Another goal of the class has been making a jungle trail through the trees to the estuary. The project will provide a walking path and sitting area, so students can explore and work outside. This will also create space for students to identify plants, animals and become more familiar with their local ecosystem. Making a trial in the jungle isn’t an easy task and like opening a coconut, requires a machete. Usually, this is a job reserved for one of our veteran teachers and ecological enthusiast, Moses.

Moses is the coordinator of the course and is always willing to explore students’ interests and personalize their learning. When one of the 4thgrade students, Sam, and one of the 8th graders, ZJ told Moses about their interest to use a machete, Moses was quick to encourage their parents to support their learning interest. Long story short, after many overseen hours they excitedly received parental approval and their machete license.

Personally, it has been great to see how Sam and ZJ have gained a skill that many others would fear. Parents, teachers and students work together to help students gain skills they are enthused about.  We are looking forward to sharing the walking path with parents once it is complete.

 

KombuchaGusto

KombuchaGusto

One of my favorite parts of teaching the Community Internship class at TIDE Academy is seeing students develop interests in areas that they might otherwise not explore. KombuchaGusto is a local business that was started by Victoria and has been growing over the years. Victoria came to TIDE earlier in the year to talk to the Community Internship classes. She discussed the process of starting her business, the history and health benefits of Kombucha and ways students could get involved. Zoe, one of the Community Internship students has since been learning how to make Kombucha and has been working with Victoria at the Tamarindo Night Market.

Zoe helps by selling Kombucha and other items at the market. She has been learning communication, cooperation and conversation skills by talking to her customers and working with Victoria. She tells customers details about how Kombucha is made and the flavors that are infused in this ancient beverage. She also helps promote other products like tea, flower crowns and sage sticks. Zoe has also been part of the Kombucha making workshops and is learning plenty of life skills along the way.

When asked what skills she has learned working with Victoria and being part of the night market Zoe was quick to acknowledge how this has developed her ability to talk to people and work with colleagues.  She also said that the night market is a nice place to go when you want to buy local and support smaller businesses. It has a nice welcoming vibe with live music and the occasional fire dancer.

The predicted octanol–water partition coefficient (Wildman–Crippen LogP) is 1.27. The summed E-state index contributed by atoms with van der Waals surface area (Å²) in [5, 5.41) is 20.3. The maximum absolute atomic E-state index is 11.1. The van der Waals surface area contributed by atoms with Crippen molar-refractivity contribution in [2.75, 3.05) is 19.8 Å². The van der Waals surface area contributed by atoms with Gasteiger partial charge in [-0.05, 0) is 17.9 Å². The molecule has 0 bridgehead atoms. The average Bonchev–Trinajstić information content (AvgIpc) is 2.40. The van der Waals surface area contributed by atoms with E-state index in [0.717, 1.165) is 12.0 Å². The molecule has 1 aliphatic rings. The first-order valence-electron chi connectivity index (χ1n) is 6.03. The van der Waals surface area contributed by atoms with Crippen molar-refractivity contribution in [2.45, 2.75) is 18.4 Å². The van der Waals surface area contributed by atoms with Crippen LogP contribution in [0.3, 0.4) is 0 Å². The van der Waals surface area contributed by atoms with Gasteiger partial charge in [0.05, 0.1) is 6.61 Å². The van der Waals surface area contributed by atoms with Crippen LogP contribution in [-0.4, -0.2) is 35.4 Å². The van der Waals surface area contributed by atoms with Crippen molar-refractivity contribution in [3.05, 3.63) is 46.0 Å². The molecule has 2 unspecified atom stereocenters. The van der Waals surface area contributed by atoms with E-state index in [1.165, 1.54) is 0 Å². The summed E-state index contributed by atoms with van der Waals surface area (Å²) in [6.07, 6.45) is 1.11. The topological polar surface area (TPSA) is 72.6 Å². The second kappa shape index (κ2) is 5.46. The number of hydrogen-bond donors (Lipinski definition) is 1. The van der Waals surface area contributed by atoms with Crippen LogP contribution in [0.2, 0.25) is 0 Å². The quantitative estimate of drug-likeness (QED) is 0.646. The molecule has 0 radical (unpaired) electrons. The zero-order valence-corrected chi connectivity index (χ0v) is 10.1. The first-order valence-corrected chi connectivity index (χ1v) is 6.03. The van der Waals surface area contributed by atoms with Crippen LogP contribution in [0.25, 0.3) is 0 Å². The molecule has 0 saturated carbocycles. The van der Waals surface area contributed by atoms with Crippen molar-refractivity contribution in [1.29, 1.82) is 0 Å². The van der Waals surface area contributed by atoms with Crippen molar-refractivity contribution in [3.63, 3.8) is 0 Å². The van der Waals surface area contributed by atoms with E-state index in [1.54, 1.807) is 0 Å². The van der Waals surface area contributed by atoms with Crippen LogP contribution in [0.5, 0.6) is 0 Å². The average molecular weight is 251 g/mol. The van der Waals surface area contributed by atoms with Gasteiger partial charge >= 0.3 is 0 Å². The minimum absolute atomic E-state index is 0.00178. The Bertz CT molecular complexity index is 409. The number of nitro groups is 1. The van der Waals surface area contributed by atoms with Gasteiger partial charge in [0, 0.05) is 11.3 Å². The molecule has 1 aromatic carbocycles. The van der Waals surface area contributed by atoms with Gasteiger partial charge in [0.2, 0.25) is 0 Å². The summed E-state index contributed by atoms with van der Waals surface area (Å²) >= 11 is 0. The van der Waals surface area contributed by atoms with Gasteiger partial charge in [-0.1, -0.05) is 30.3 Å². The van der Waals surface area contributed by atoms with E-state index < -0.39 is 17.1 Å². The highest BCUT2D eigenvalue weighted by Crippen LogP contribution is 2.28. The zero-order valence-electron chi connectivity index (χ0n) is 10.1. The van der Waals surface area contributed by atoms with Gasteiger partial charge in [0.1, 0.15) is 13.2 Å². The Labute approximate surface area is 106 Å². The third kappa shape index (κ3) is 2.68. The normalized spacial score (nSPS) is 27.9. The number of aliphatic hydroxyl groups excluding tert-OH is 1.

At TIDE Academy we are always looking for learning opportunities and possible businesses for the students to volunteer and learn at. Thank you, Victoria, for lending your time and expertise to our Community Internship class.  Stay tuned for more learning experiences students have been involved with outside of school.

To find more out about what Kombucha is, workshops and where you can purchase it, visit Victoria on Facebook @Kombuchagusto.

 

Also, be sure to pop by the Tamarindo Night Market to try a sample of Kombucha from Zoe and take in all the amazing food, music and support local businesses. https://www.facebook.com/belowtheTamarindogym/

 

It’s a Bird, It’s a Plane, It’s Isabel  

It’s a Bird, It’s a Plane, It’s Isabel  

Throughout the year we will be focusing on Senior students’ lives and futures. The seniors at TIDE Academy come from a variety of places and bring with them diverse personalities.As the grade 11/12 History and Community Internship teacher, I am gifted with the wise words of the seniors daily and excited to share them.

Today, we focus on Isabel. Isabel is one of our short-term students, who joined our team for the first semester this year. We sat down and talk to her about academics, advice for future short-term students and her future.

Isabel is highly academic and driven to achieve her education goals. She came to Costa Rica to explore Costa Rica and experience a different culture. Isabel is involved in multiple extracurricular activities such as Dance Academy, Surf Academy and is part of The Little Mermaid production (stay tuned). To achieve her goals, Isabel works hard, stays organized and volunteers to help her apply for scholarships to get into college.

A few words of wisdom from Isabel about succeeding in school and in life:

  1. What skills did you learn in high school?

You don’t have to have your whole life figured out. Just learn to love your life, the way it is. People stress about future things so much, and it makes them miserable. Learn to live in the moment and to appreciate the little things.